Why memory control is necessary, but not sufficient

The information security industry has known about such tactics for some years, and memory-scanning of physical and virtual machines is not new. Kaspersky Lab responded by developing a driver (also implemented in “light agent” applications for virtual host protection) that scans the operation system kernel, other drivers, user space processes, etc. in the memory, using a number of different rules.

To return to simple memory scanning, and deep behavioral analysis on the virtual host. Memory scanning is certainly valuable, but its usefulness shouldn’t be overestimated. Without events recording at file systems level, system registry and OS API calls, memory scanning will catch near to nothing or will produce a raft of false positives.

Technical details

The main justification for memory scanning is that researching a packed malicious file is only possible in memory, the only place where it exists in unpacked form. But well-known packer programs are already “cracked” by modern anti-virus engines, thus allowing packed malware to be analysed on the disk as well.

Things are not that easy with so-called “protectors” programs, which employ virtual machines, polymorphism and other techniques. Simple memory scanning wouldn’t be extremely resultive per se in the case of protected files. Without behavioral analysis it’s hard to judge the code assignment. And it’s not always clear when to start scanning, i.e. to determining where to end decryption. That’s assuming it has an end, and doesn’t use a “decrypt on the fly” scheme.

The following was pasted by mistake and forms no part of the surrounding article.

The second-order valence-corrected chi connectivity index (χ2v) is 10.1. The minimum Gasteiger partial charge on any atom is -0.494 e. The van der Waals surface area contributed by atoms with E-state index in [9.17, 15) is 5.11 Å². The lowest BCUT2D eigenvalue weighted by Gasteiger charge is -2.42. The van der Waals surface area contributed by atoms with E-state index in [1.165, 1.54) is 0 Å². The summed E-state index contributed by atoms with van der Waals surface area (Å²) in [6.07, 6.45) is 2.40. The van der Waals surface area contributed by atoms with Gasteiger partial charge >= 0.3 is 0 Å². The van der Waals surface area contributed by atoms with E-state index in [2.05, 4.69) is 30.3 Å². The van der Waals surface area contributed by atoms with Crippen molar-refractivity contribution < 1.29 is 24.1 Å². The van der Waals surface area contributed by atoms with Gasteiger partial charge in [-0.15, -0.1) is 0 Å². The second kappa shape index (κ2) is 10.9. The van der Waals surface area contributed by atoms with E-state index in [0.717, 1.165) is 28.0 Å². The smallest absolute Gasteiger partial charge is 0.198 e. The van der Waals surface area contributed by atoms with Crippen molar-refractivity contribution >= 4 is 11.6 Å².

The features of packers or protectors overlap with the memory handling mechanisms in modern operating systems. In Microsoft Windows, many operations take place asynchronously. When writing data to a file, it is initially buffered in memory, after which the OS writes the entire buffer to the disk. I.e. the precise moment of writing to disk is unclear, as is the processing context in which it will occurs.

Another issue – all modern operating systems now use ‘swap files’ to enhance performance. From time to time, virtual memory content is unloaded to the swap file. In the event of a security incident, the virtual memory can be loaded into the swap file just before a physical memory scan. This is a problem for agentless solutions, as they only have access to physical memory. So using a swap file to virtual memory unload would interfere with memory scanning.

Finally, where a programming language interpreter is responsible for scripting language malware, only part of the malware may exist in the memory at the same time: malicious code not existed fully in the memory, but can still execute.

In terms of the specifics of virtual environment defenses, OS memory mechanisms also overlap with hypervisor features. Hypervisors can take control only during a very limited number of strictly specified times, which in turn limits the possibilities to react to malware detection in the memory.

What full multi-layered defense looks like

To sum up, RAM scanning is very useful in fighting malicious code, but should operate in parallel with detailed dynamic information about processes on the host. This data is gathered from memory and at the file system level by specialized agents. An over-reliance on memory scanning can slow down analysis with no significant benefits in terms of protection.

Recognizing the differing needs of our customers, Kaspersky Lab implements both approaches: offering and agentless solution as well as light agent-based product. This latter is capable of gathering all the data described for better protection of the virtual device. A detailed comparison of these two approaches is given here.